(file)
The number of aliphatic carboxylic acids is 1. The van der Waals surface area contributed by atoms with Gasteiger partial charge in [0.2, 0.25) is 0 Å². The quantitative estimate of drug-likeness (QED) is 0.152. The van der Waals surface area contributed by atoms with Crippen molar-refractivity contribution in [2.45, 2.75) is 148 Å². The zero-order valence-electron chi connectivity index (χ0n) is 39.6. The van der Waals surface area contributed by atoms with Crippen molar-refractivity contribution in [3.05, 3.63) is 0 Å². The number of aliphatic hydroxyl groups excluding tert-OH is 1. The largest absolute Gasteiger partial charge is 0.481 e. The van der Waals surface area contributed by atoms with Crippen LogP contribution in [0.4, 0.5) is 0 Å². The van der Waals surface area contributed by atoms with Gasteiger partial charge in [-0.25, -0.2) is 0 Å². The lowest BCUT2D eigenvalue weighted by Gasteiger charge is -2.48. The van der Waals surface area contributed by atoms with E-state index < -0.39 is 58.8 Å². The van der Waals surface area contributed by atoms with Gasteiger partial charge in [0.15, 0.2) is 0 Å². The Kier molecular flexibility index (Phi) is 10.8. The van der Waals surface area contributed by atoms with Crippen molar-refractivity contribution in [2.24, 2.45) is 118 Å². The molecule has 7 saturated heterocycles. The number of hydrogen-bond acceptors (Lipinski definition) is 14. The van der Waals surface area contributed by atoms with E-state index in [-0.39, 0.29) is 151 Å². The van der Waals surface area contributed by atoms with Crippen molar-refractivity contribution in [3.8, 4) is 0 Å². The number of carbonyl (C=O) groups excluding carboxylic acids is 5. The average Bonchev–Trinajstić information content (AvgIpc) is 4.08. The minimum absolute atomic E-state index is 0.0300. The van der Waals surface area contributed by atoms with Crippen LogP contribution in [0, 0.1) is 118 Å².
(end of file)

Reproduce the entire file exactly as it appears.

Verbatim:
The number of aliphatic carboxylic acids is 1. The van der Waals surface area contributed by atoms with Gasteiger partial charge in [0.2, 0.25) is 0 Å². The quantitative estimate of drug-likeness (QED) is 0.152. The van der Waals surface area contributed by atoms with Crippen molar-refractivity contribution in [2.45, 2.75) is 148 Å². The zero-order valence-electron chi connectivity index (χ0n) is 39.6. The van der Waals surface area contributed by atoms with Crippen molar-refractivity contribution in [3.05, 3.63) is 0 Å². The number of aliphatic hydroxyl groups excluding tert-OH is 1. The largest absolute Gasteiger partial charge is 0.481 e. The van der Waals surface area contributed by atoms with Crippen LogP contribution in [0.4, 0.5) is 0 Å². The van der Waals surface area contributed by atoms with Gasteiger partial charge in [-0.25, -0.2) is 0 Å². The lowest BCUT2D eigenvalue weighted by Gasteiger charge is -2.48. The van der Waals surface area contributed by atoms with E-state index < -0.39 is 58.8 Å². The van der Waals surface area contributed by atoms with Gasteiger partial charge in [0.15, 0.2) is 0 Å². The Kier molecular flexibility index (Phi) is 10.8. The van der Waals surface area contributed by atoms with Crippen molar-refractivity contribution in [2.24, 2.45) is 118 Å². The molecule has 7 saturated heterocycles. The number of hydrogen-bond acceptors (Lipinski definition) is 14. The van der Waals surface area contributed by atoms with E-state index in [-0.39, 0.29) is 151 Å². The van der Waals surface area contributed by atoms with Crippen molar-refractivity contribution in [3.8, 4) is 0 Å². The number of carbonyl (C=O) groups excluding carboxylic acids is 5. The average Bonchev–Trinajstić information content (AvgIpc) is 4.08. The minimum absolute atomic E-state index is 0.0300. The van der Waals surface area contributed by atoms with Crippen LogP contribution in [0, 0.1) is 118 Å².